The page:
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Books to Support Building the Movement

There are many new books and publications available to support organizing for social justice. Here are just a few. Send us your suggestions for others.

You can download Organizing Transit Riders: A How-To Manual. This manual draws upon two community-labor boot camps staged with the Amalgamated Transit Union reports Greg LeRoy, director of Good Jobs First and primary author of the manual. In recruiting to the boot camps, they found a "rainbow of community groups organizing transit riders". Most had never met before and shared terrific stories.

NOA member Brian Miller and Mike Lapham expose the false claim that business success is simply the result of heroic individual effort.  The Self-Made Myth: And The Truth About How Government Helps Businesses and Individuals Succeed. "It is critical to change the conversation about how wealth is created, who creates it, and the role of government, and this book does that effectively and importantly. And it couldn’t be more timely. I urge you to read this book and get engaged in the debate about progressive taxes."— Bill Gates Sr., Co-chair of the Bill and Melinda Gates Foundation. You can now order this book at Barnes and Noble.

Hot off the University of Illinois Press is Transforming Places: Lessons from Appalachia. Edited by Stephen L. Fisher and Barbara Ellen Smith - What global activists can learn from Appalachia. Transforming Places illuminates widely relevant lessons about building coalitions and movements with sufficient strength to challenge corporate-driven globalization. This collection of seventeen original essays by scholars and activists from a variety of backgrounds explores this wide range of oppositional politics, querying its successes, limitations, and impacts. THIS BOOK IS AVAILABLE FROM NOA FOR $30.00 plus $3.50 delivery. Just Email us at info@Noacentral.org for details.

Former NOA Executive Director Walter Davis and Former Executive Director of the Southern Empowerment Project June Rostan co-authored the chapter: Homegrown Organizing Gone Too Soon.  Contributors are Fran Ansley, Yaira Andrea Arias Soto, Dwight B. Billings, M. Kathryn Brown, Jeannette Butterworth, Paul Castelloe, Aviva Chomsky, Dave Cooper, Walter Davis, Meredith Dean, Elizabeth C. Fine, Jenrose Fitzgerald, Doug Gamble, Nina Gregg, Edna Gulley, Molly Hemstreet, Mary Hufford, Ralph Hutchison, Donna Jones, Ann Kingsolver, Sue Ella Kobak, Jill Kriesky, Michael E. Maloney, Lisa Markowitz, Linda McKinney, Ladelle McWhorter, Marta Maria Miranda, Chad Montrie, Maureen Mullinax, Phillip J. Obermiller, Rebecca O'Doherty, Cassie Robinson Pfleger, Randal Pfleger, Anita Puckett, Katie Richards-Schuster, June Rostan, Rees Shearer, Daniel Swan, Joe Szakos, Betsy Taylor, Thomas E. Wagner, Craig White, and Ryan Wishart.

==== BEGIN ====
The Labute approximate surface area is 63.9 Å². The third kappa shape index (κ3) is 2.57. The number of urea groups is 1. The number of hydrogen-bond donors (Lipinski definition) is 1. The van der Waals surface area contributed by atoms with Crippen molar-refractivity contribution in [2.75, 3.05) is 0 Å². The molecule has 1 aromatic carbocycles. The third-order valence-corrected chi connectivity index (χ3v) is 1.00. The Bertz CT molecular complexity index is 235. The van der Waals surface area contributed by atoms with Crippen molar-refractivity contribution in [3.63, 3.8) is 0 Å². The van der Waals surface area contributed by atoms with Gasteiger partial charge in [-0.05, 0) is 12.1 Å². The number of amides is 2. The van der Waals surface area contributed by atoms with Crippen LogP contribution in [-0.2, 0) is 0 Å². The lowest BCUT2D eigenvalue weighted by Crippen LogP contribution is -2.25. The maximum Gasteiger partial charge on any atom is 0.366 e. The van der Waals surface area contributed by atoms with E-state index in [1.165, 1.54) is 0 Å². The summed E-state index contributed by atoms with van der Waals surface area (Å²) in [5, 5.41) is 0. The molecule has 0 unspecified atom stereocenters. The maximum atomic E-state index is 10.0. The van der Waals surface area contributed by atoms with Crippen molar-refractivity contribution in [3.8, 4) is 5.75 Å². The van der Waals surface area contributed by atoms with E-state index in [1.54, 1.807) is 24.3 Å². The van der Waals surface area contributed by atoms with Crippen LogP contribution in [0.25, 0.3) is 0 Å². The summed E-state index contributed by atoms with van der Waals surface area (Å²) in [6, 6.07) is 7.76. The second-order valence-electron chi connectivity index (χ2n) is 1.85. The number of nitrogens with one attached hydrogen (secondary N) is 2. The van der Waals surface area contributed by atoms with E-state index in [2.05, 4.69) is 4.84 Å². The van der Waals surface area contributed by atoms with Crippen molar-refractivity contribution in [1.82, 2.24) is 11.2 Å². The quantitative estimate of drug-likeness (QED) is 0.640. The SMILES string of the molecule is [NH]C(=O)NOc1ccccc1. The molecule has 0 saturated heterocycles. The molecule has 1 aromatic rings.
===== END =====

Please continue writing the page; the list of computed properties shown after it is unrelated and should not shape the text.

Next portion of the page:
We remind of the important book Hands On the Freedom Plow: Personal Accounts by Women in SNCC. Edited by Faith S. Holsaert, Martha Prescod Norman Noonan, Judy Richardson, Betty Garman Robinson, Jean Smith Young, and Dorothy M. Zellner.  It should be in every civil rights reading collection.

Kim Bobo's Wage Theft in America, originally published in 2008, has now been updated. Celebrate the anniversary of Interfaith Worker Justice and order your copy.

Eric Mann's Playbook for Progressives: 16 Qualities of the Successful Organizer. Eric is director of the Los Angeles-based Labor/Community Strategy Center and co-founder of the Bus Riders Union. Playbook website press here.